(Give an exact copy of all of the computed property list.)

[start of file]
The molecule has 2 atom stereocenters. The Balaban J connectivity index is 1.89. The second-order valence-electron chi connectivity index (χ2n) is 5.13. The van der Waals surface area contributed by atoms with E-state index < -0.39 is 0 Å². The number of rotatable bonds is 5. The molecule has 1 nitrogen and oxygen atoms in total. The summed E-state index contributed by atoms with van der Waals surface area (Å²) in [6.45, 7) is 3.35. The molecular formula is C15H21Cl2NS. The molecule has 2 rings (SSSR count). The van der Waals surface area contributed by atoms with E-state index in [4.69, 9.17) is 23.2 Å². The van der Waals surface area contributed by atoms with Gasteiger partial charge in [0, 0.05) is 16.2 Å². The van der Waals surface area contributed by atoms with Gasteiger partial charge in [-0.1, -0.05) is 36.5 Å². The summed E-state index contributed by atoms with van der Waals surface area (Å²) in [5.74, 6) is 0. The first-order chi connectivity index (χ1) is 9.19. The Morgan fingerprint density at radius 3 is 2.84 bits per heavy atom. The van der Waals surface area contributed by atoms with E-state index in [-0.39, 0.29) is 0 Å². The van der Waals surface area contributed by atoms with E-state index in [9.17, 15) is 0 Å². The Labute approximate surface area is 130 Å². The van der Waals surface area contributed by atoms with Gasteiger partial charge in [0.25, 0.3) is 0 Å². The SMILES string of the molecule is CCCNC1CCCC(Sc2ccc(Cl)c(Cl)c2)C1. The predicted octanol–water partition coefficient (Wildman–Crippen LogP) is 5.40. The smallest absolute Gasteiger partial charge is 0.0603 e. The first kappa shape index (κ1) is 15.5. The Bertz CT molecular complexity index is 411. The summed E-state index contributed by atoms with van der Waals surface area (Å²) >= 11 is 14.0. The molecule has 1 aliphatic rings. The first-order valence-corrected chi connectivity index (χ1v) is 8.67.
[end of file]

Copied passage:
The molecule has 2 atom stereocenters. The Balaban J connectivity index is 1.89. The second-order valence-electron chi connectivity index (χ2n) is 5.13. The van der Waals surface area contributed by atoms with E-state index < -0.39 is 0 Å². The number of rotatable bonds is 5. The molecule has 1 nitrogen and oxygen atoms in total. The summed E-state index contributed by atoms with van der Waals surface area (Å²) in [6.45, 7) is 3.35. The molecular formula is C15H21Cl2NS. The molecule has 2 rings (SSSR count). The van der Waals surface area contributed by atoms with E-state index in [4.69, 9.17) is 23.2 Å². The van der Waals surface area contributed by atoms with Gasteiger partial charge in [0, 0.05) is 16.2 Å². The van der Waals surface area contributed by atoms with Gasteiger partial charge in [-0.1, -0.05) is 36.5 Å². The summed E-state index contributed by atoms with van der Waals surface area (Å²) in [5.74, 6) is 0. The first-order chi connectivity index (χ1) is 9.19. The Morgan fingerprint density at radius 3 is 2.84 bits per heavy atom. The van der Waals surface area contributed by atoms with E-state index in [-0.39, 0.29) is 0 Å². The van der Waals surface area contributed by atoms with E-state index in [9.17, 15) is 0 Å². The Labute approximate surface area is 130 Å². The van der Waals surface area contributed by atoms with Gasteiger partial charge in [0.25, 0.3) is 0 Å². The SMILES string of the molecule is CCCNC1CCCC(Sc2ccc(Cl)c(Cl)c2)C1. The predicted octanol–water partition coefficient (Wildman–Crippen LogP) is 5.40. The smallest absolute Gasteiger partial charge is 0.0603 e. The first kappa shape index (κ1) is 15.5. The Bertz CT molecular complexity index is 411. The summed E-state index contributed by atoms with van der Waals surface area (Å²) >= 11 is 14.0. The molecule has 1 aliphatic rings. The first-order valence-corrected chi connectivity index (χ1v) is 8.67.